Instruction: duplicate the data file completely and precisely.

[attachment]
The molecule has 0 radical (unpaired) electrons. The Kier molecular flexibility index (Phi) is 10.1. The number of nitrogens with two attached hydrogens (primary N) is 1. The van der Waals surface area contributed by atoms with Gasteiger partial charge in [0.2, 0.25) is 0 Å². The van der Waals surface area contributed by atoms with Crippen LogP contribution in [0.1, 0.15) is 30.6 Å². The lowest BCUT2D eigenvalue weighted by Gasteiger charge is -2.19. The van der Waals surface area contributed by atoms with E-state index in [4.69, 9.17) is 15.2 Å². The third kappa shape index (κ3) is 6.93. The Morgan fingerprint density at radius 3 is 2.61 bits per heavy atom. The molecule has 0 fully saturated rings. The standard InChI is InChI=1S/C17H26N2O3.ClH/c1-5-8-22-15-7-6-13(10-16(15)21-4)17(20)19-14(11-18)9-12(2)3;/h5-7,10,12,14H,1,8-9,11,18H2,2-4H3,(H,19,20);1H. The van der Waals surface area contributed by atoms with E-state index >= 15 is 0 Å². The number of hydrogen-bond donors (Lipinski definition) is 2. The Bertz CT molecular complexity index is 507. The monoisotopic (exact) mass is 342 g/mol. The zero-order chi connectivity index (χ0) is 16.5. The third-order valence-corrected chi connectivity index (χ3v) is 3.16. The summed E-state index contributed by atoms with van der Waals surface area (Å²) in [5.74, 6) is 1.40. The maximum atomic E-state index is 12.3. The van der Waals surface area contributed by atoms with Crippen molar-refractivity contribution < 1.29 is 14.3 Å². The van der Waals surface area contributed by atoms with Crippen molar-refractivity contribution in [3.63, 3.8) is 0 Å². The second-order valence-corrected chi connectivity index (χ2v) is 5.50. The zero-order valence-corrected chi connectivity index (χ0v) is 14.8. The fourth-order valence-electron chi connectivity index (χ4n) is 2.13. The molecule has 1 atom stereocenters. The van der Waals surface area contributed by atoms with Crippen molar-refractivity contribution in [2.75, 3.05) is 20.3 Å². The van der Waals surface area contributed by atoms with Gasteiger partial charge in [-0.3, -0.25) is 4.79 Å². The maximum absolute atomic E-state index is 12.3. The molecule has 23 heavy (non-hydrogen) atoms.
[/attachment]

The molecule has 0 radical (unpaired) electrons. The Kier molecular flexibility index (Phi) is 10.1. The number of nitrogens with two attached hydrogens (primary N) is 1. The van der Waals surface area contributed by atoms with Gasteiger partial charge in [0.2, 0.25) is 0 Å². The van der Waals surface area contributed by atoms with Crippen LogP contribution in [0.1, 0.15) is 30.6 Å². The lowest BCUT2D eigenvalue weighted by Gasteiger charge is -2.19. The van der Waals surface area contributed by atoms with E-state index in [4.69, 9.17) is 15.2 Å². The third kappa shape index (κ3) is 6.93. The Morgan fingerprint density at radius 3 is 2.61 bits per heavy atom. The molecule has 0 fully saturated rings. The standard InChI is InChI=1S/C17H26N2O3.ClH/c1-5-8-22-15-7-6-13(10-16(15)21-4)17(20)19-14(11-18)9-12(2)3;/h5-7,10,12,14H,1,8-9,11,18H2,2-4H3,(H,19,20);1H. The van der Waals surface area contributed by atoms with E-state index >= 15 is 0 Å². The number of hydrogen-bond donors (Lipinski definition) is 2. The Bertz CT molecular complexity index is 507. The monoisotopic (exact) mass is 342 g/mol. The zero-order chi connectivity index (χ0) is 16.5. The third-order valence-corrected chi connectivity index (χ3v) is 3.16. The summed E-state index contributed by atoms with van der Waals surface area (Å²) in [5.74, 6) is 1.40. The maximum atomic E-state index is 12.3. The van der Waals surface area contributed by atoms with Crippen molar-refractivity contribution < 1.29 is 14.3 Å². The van der Waals surface area contributed by atoms with Crippen molar-refractivity contribution in [3.63, 3.8) is 0 Å². The second-order valence-corrected chi connectivity index (χ2v) is 5.50. The zero-order valence-corrected chi connectivity index (χ0v) is 14.8. The fourth-order valence-electron chi connectivity index (χ4n) is 2.13. The molecule has 1 atom stereocenters. The van der Waals surface area contributed by atoms with Crippen molar-refractivity contribution in [2.75, 3.05) is 20.3 Å². The van der Waals surface area contributed by atoms with Gasteiger partial charge in [-0.3, -0.25) is 4.79 Å². The maximum absolute atomic E-state index is 12.3. The molecule has 23 heavy (non-hydrogen) atoms.